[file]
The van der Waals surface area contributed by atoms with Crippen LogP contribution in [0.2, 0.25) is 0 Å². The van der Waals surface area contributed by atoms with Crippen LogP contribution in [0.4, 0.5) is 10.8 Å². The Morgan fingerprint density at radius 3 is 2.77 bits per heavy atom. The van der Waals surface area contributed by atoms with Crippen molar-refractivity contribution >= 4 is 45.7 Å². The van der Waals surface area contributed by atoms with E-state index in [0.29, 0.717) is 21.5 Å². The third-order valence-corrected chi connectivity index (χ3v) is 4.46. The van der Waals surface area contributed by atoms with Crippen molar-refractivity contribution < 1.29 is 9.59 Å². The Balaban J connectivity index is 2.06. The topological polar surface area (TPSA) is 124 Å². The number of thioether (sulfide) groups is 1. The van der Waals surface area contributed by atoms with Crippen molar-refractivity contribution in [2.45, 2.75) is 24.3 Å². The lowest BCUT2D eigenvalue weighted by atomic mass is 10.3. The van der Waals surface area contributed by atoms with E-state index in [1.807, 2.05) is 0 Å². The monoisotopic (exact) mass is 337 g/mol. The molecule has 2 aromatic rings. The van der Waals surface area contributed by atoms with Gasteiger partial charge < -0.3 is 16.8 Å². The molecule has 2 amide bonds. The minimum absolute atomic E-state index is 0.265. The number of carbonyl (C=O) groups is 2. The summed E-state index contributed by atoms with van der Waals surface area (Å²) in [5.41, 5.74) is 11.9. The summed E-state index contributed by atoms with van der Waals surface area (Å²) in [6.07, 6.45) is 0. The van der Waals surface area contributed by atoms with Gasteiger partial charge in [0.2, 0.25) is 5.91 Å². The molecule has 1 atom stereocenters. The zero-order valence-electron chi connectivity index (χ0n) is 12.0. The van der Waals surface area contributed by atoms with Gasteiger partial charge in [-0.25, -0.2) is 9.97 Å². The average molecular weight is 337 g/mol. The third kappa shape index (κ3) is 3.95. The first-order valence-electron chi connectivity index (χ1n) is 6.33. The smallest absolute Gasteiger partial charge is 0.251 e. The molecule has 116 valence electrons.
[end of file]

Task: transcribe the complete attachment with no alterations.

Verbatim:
The van der Waals surface area contributed by atoms with Crippen LogP contribution in [0.2, 0.25) is 0 Å². The van der Waals surface area contributed by atoms with Crippen LogP contribution in [0.4, 0.5) is 10.8 Å². The Morgan fingerprint density at radius 3 is 2.77 bits per heavy atom. The van der Waals surface area contributed by atoms with Crippen molar-refractivity contribution >= 4 is 45.7 Å². The van der Waals surface area contributed by atoms with E-state index in [0.29, 0.717) is 21.5 Å². The third-order valence-corrected chi connectivity index (χ3v) is 4.46. The van der Waals surface area contributed by atoms with Crippen molar-refractivity contribution < 1.29 is 9.59 Å². The Balaban J connectivity index is 2.06. The topological polar surface area (TPSA) is 124 Å². The number of thioether (sulfide) groups is 1. The van der Waals surface area contributed by atoms with Crippen molar-refractivity contribution in [2.45, 2.75) is 24.3 Å². The lowest BCUT2D eigenvalue weighted by atomic mass is 10.3. The van der Waals surface area contributed by atoms with E-state index in [1.807, 2.05) is 0 Å². The monoisotopic (exact) mass is 337 g/mol. The molecule has 2 aromatic rings. The van der Waals surface area contributed by atoms with Gasteiger partial charge < -0.3 is 16.8 Å². The molecule has 2 amide bonds. The minimum absolute atomic E-state index is 0.265. The number of carbonyl (C=O) groups is 2. The summed E-state index contributed by atoms with van der Waals surface area (Å²) in [5.41, 5.74) is 11.9. The summed E-state index contributed by atoms with van der Waals surface area (Å²) in [6.07, 6.45) is 0. The van der Waals surface area contributed by atoms with Gasteiger partial charge in [0.2, 0.25) is 5.91 Å². The molecule has 1 atom stereocenters. The zero-order valence-electron chi connectivity index (χ0n) is 12.0. The van der Waals surface area contributed by atoms with Gasteiger partial charge in [-0.25, -0.2) is 9.97 Å². The average molecular weight is 337 g/mol. The third kappa shape index (κ3) is 3.95. The first-order valence-electron chi connectivity index (χ1n) is 6.33. The smallest absolute Gasteiger partial charge is 0.251 e. The molecule has 116 valence electrons.